By Erin Maxwell || Layout Assistant

A team of healthcare professionals aids a COVID-19 positive patient in California. Photo courtesy of The Guardian.

As an RNA virus, mutations leading to new variants of the coronavirus tend to appear once or twice a month, usually without a major change to the virus’s behavior. However, in early December, the Government Chief Scientific Adviser of the United Kingdom, Sir Partick Vallance, officially announced a threatening new strain, genomically named SARS-CoV-2 VUI 20212/01, which has been responsible for an astronomical rise in the United Kingdom’s infection and hospitalization rate. 

What makes this mutation different is the area of the virus it alters; the characteristic spike protein on the surface of the virus is what allows it to “stick” to human cells, both inside the nose and mouth, and the internal system. This particular mutation has somehow made this spike more effective, with research indicating that it may be 70% more transmissible than the previous version of the virus. Although the mutation has been genomically proven to be more transmissible, there is no evidence that its severity is higher. Patrick Vallance, the British Chief Scientific Adviser, suggested that this mutation “moves fast, and is becoming the dominant variant” (CBS News). In response to this mounting threat, Boris Johnson has put the country in a lockdown whose scale echoes early Spring 2020, placing millions under Tier 4 restrictions. 

Across the ocean, a similar variant has first been detected in Columbus, Ohio, and named COH.20G/501Y. Like the UK strain, this variant is much more transmissible, but the prevalence of the strain in the United States has not yet been measured. As of this week, this variant containing 17 distinct genetic changes has been found in nine states, multiplying alongside geographically similar viruses in Brazil, South Africa, Nigeria, and Australia. Although the exact scientific reason for the increasingly contagious trend is yet to be determined, scientists are cautioning government officials to take increased action to prevent an explosion of cases.

People crowd Huntington Beach as cases in California continue to rise. Photo courtesy of US News.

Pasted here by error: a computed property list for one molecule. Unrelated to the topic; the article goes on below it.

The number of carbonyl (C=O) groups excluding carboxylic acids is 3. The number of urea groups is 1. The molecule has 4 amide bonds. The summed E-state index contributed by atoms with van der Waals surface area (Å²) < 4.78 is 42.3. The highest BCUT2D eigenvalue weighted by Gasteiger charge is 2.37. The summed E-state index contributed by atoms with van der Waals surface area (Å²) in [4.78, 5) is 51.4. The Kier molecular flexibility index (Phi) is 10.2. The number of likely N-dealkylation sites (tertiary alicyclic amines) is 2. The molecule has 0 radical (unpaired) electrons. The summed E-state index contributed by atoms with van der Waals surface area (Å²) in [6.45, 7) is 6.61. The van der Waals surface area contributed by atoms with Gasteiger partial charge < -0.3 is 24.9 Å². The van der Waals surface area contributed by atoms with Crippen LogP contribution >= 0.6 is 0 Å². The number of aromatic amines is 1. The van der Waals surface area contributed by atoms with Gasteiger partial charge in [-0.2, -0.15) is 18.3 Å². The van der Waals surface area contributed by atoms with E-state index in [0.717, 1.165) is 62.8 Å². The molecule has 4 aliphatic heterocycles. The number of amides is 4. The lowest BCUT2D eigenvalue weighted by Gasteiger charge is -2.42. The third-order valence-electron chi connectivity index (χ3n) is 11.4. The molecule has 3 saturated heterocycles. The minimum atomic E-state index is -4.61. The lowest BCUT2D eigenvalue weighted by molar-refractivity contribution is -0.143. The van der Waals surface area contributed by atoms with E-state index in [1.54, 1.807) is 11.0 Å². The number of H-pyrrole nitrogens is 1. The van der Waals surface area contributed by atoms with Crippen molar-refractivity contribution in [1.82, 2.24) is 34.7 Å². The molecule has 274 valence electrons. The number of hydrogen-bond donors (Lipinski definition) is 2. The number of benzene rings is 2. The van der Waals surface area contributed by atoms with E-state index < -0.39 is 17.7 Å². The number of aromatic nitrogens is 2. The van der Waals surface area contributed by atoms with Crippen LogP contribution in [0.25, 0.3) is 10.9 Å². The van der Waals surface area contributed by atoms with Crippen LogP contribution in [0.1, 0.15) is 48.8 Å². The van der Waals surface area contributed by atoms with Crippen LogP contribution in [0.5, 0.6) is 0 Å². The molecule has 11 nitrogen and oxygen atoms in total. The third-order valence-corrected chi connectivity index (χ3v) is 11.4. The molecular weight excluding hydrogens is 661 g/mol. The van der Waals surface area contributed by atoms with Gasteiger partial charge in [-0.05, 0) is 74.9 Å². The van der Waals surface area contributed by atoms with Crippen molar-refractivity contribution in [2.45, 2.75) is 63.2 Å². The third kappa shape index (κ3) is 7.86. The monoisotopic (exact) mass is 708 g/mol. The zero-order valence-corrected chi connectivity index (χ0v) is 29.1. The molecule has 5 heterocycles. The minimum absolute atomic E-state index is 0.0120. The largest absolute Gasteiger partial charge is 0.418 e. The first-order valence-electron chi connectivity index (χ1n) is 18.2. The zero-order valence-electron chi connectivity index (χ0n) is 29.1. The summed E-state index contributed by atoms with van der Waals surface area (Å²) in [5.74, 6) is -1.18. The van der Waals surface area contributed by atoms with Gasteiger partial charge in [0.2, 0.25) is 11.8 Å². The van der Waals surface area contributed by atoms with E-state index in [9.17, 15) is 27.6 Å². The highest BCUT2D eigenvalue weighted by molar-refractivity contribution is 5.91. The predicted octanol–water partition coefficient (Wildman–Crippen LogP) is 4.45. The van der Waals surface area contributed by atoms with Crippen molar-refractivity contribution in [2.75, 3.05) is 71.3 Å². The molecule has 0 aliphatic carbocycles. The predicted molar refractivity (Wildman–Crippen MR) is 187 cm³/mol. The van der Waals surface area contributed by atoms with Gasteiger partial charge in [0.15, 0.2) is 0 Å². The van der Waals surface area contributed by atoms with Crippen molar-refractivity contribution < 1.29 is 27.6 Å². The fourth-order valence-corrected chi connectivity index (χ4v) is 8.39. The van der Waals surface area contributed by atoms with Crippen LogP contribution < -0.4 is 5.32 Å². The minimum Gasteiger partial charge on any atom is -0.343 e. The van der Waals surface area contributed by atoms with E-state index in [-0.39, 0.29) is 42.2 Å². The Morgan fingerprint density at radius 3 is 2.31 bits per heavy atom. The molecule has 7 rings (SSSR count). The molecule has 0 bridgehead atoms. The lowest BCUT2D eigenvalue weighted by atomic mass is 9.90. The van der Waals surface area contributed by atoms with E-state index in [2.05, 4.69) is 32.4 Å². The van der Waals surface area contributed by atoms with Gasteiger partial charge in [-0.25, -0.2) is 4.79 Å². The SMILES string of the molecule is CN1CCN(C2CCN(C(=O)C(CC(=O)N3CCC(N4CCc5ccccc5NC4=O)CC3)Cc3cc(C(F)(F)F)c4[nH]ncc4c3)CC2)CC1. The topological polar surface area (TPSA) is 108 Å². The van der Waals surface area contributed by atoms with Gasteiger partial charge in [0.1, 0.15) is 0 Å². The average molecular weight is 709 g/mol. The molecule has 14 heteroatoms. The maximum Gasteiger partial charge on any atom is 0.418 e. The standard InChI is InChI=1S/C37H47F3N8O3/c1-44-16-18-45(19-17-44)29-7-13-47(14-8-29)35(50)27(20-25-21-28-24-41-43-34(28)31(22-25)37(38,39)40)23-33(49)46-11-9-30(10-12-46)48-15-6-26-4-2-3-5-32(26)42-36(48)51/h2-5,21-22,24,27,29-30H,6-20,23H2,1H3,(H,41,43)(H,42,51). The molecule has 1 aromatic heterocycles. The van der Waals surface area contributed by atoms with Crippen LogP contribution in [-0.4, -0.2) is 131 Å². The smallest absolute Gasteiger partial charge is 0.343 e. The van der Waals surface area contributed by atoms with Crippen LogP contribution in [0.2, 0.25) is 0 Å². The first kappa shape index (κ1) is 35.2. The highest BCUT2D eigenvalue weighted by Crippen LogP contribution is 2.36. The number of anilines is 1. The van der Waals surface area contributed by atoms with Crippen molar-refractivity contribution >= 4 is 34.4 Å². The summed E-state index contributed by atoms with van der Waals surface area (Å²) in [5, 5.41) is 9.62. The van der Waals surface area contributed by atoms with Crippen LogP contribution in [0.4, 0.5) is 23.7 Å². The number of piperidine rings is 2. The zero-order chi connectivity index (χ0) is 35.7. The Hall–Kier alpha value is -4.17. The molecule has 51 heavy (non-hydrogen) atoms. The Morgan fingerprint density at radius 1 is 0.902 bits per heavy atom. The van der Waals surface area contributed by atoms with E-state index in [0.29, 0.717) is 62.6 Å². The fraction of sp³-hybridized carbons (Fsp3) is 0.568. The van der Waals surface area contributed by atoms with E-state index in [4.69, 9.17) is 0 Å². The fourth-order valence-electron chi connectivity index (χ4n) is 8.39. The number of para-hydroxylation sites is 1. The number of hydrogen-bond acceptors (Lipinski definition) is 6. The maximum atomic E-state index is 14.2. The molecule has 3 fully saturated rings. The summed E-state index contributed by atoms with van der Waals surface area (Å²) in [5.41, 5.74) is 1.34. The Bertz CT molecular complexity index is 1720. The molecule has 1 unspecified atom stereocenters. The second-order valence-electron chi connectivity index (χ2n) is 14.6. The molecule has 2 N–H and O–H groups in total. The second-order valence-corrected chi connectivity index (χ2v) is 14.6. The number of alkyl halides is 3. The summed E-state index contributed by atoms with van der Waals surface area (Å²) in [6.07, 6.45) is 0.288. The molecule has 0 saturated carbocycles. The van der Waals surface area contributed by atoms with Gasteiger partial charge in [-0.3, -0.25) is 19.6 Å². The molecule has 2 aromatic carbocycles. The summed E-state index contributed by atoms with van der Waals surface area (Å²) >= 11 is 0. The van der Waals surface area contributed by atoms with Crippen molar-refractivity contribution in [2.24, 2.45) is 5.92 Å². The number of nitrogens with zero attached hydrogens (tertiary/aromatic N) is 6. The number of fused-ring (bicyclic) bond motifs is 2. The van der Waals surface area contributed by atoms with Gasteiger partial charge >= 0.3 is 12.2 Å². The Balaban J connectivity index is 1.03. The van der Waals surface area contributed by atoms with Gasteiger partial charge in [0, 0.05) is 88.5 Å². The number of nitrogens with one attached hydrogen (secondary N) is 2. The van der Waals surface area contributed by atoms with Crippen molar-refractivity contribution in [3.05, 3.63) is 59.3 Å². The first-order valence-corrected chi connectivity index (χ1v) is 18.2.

This news comes at a fragile time for many countries, as daily records continue to be set and hospital systems are strained to the point of exhaustion. Although scientists have agreed that there is no evidence suggesting that the Pfizer or Moderna vaccines will not be effective against this virus, vaccine rollout remains slow, forcing healthcare leaders to rely upon the same strategies we have been practicing since last March. Marc Lipsitch, an epidemiologist from Harvard’s Medical School suggests that even though countries should not overreact, “it’s a big deal for a world that’s already stretched trying to keep in control the old variant” (Vox). Dean Ashish Jha, of the Brown School of Public Health, shares this concern, stating that “without aggressive action to limit the spread of the virus, bolster health care systems around the country, and accelerate vaccine administration, Los Angeles offers a preview of what many communities are likely to experience over the coming months” (WebMD). 

Much of the United States’ response to this variant and the pandemic in general remains in the balance as the beginning of the Biden administration promises a sharp change from the previous administration’s strategy. As additional information on these geographically different, yet genetically similar variant strains continues to disseminate, the best advice scientists currently have for the public is to simply “act like you have the virus” (Time).

Sophomore Erin Maxwell is a Layout Assistant for the News section. Her email is: